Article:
This month all suggestions seem to be about handling the Stomahesive paste, and thatís a good thing, because getting it to go where you want it when you want it - and not everywhere else - can be a challenge! Do you have other ideas? Share them! The By-Pass offers us a wonderful vehicle to share our ostomy tricks with the rest of the community. If you have an idea youíd like to have included, please contact Jennifer Higdon or Dan Wiley. If you find suggestions posted here helpful, be sure to tell the person who contributed them.

Wet your finger tips with just a little bit of water to make the handling of Stomahesive paste, Eakin seals, etc., much more manageable when changing your pouch. Dan Wiley

After changing your pouch and washing your hands, do you have trouble removing the sticky goo from your hands? If so, wash and then put lotion on your hands. The lotion makes them no longer sticky. Jennifer Higdon

That Stomahesive paste is so hard to deal with. You canít do anything with it unless itís been warmed, and the usual suggestion is to put the tube in a glass of warm water while you clean the stoma. I have found this erodes the tube, so when I get my supplies together for a wafer change, I put the tube under my arm, in the armpit, and hold it there until itís time to use it. By then itís warm and ready for application. Anke Gassen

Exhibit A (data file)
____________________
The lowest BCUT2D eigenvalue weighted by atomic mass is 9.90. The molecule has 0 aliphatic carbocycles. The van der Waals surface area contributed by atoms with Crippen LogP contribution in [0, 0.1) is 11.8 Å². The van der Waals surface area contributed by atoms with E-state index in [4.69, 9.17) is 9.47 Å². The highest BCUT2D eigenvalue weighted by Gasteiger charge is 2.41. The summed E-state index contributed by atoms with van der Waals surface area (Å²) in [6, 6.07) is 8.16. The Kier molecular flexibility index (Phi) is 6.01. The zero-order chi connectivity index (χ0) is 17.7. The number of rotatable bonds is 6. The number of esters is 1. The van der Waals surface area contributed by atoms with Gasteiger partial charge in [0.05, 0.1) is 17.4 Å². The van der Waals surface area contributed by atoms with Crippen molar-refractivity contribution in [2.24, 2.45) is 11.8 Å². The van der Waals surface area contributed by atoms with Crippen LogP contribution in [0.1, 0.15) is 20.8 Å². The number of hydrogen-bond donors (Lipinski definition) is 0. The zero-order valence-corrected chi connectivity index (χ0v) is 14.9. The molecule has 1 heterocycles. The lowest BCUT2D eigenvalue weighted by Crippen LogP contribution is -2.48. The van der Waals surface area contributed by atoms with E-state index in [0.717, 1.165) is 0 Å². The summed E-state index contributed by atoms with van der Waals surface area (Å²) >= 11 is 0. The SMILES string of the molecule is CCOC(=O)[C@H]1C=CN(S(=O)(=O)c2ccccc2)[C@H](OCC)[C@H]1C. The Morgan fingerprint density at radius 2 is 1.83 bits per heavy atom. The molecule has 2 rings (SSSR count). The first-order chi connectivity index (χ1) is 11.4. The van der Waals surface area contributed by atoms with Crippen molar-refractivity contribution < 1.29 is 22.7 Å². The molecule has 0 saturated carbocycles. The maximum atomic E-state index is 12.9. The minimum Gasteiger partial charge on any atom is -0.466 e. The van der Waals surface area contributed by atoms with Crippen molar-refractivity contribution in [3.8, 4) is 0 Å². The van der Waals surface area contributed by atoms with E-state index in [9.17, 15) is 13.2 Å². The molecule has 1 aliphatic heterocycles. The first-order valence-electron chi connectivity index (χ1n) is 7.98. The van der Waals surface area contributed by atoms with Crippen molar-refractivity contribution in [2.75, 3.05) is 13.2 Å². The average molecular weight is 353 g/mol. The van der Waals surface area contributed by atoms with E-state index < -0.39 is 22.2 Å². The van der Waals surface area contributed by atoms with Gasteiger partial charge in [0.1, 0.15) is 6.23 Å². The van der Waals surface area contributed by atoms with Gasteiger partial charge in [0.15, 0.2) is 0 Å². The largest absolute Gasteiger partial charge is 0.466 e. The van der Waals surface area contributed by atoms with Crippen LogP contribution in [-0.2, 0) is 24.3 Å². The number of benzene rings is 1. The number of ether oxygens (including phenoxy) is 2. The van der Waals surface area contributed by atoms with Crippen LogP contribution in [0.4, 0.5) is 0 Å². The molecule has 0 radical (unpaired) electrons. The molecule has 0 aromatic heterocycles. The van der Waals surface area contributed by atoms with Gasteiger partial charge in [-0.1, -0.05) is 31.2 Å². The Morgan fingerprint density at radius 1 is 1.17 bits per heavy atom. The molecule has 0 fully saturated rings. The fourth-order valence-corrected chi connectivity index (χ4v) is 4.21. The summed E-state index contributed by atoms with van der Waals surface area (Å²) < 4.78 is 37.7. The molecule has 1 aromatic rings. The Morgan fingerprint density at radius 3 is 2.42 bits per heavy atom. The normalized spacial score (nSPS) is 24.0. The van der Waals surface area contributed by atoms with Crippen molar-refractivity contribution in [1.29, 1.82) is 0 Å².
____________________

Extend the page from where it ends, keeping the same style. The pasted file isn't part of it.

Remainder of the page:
We Need Your Contributions! We hope that Member Suggestions will be a regular feature of the By-Pass, but we cannot do it without your input! If you have an idea, a special way of handling your ostomy that others may find helpful as well, please contact us! Call or send email to Dan Wiley or Jennifer Higdon, and we’ll be sure to include your ideas in the next edition.


Preserving the Pouch
Revision surgery for pelvic pouch failure

By I. Emre Gorgun, M.D., and Feza H. Remzi, M.D. The Cleveland Clinic Department of Colorectal Surgery